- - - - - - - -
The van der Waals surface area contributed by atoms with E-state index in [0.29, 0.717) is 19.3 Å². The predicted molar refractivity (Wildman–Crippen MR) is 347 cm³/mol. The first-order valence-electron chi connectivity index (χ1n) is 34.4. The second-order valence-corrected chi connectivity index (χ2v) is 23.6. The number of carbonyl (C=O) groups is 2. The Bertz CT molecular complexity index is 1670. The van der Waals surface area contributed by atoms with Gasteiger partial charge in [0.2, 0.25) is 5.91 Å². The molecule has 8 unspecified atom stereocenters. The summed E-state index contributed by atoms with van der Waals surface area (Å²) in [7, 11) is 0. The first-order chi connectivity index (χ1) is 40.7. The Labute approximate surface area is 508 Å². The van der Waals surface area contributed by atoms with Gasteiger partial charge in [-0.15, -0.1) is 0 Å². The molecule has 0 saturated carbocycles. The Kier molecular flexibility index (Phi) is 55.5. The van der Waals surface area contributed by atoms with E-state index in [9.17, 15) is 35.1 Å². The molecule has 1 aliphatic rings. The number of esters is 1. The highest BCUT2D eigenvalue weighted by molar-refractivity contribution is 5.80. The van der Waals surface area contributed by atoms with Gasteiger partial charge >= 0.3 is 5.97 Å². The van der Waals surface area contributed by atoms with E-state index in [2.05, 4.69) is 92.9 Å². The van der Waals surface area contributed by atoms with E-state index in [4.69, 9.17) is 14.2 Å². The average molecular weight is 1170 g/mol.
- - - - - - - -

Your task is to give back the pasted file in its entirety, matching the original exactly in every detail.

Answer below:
The van der Waals surface area contributed by atoms with E-state index in [0.29, 0.717) is 19.3 Å². The predicted molar refractivity (Wildman–Crippen MR) is 347 cm³/mol. The first-order valence-electron chi connectivity index (χ1n) is 34.4. The second-order valence-corrected chi connectivity index (χ2v) is 23.6. The number of carbonyl (C=O) groups is 2. The Bertz CT molecular complexity index is 1670. The van der Waals surface area contributed by atoms with Gasteiger partial charge in [0.2, 0.25) is 5.91 Å². The molecule has 8 unspecified atom stereocenters. The summed E-state index contributed by atoms with van der Waals surface area (Å²) in [7, 11) is 0. The first-order chi connectivity index (χ1) is 40.7. The Labute approximate surface area is 508 Å². The van der Waals surface area contributed by atoms with Gasteiger partial charge in [-0.15, -0.1) is 0 Å². The molecule has 0 saturated carbocycles. The Kier molecular flexibility index (Phi) is 55.5. The van der Waals surface area contributed by atoms with E-state index in [9.17, 15) is 35.1 Å². The molecule has 1 aliphatic rings. The number of esters is 1. The highest BCUT2D eigenvalue weighted by molar-refractivity contribution is 5.80. The van der Waals surface area contributed by atoms with Gasteiger partial charge >= 0.3 is 5.97 Å². The van der Waals surface area contributed by atoms with E-state index in [2.05, 4.69) is 92.9 Å². The van der Waals surface area contributed by atoms with E-state index in [4.69, 9.17) is 14.2 Å². The average molecular weight is 1170 g/mol.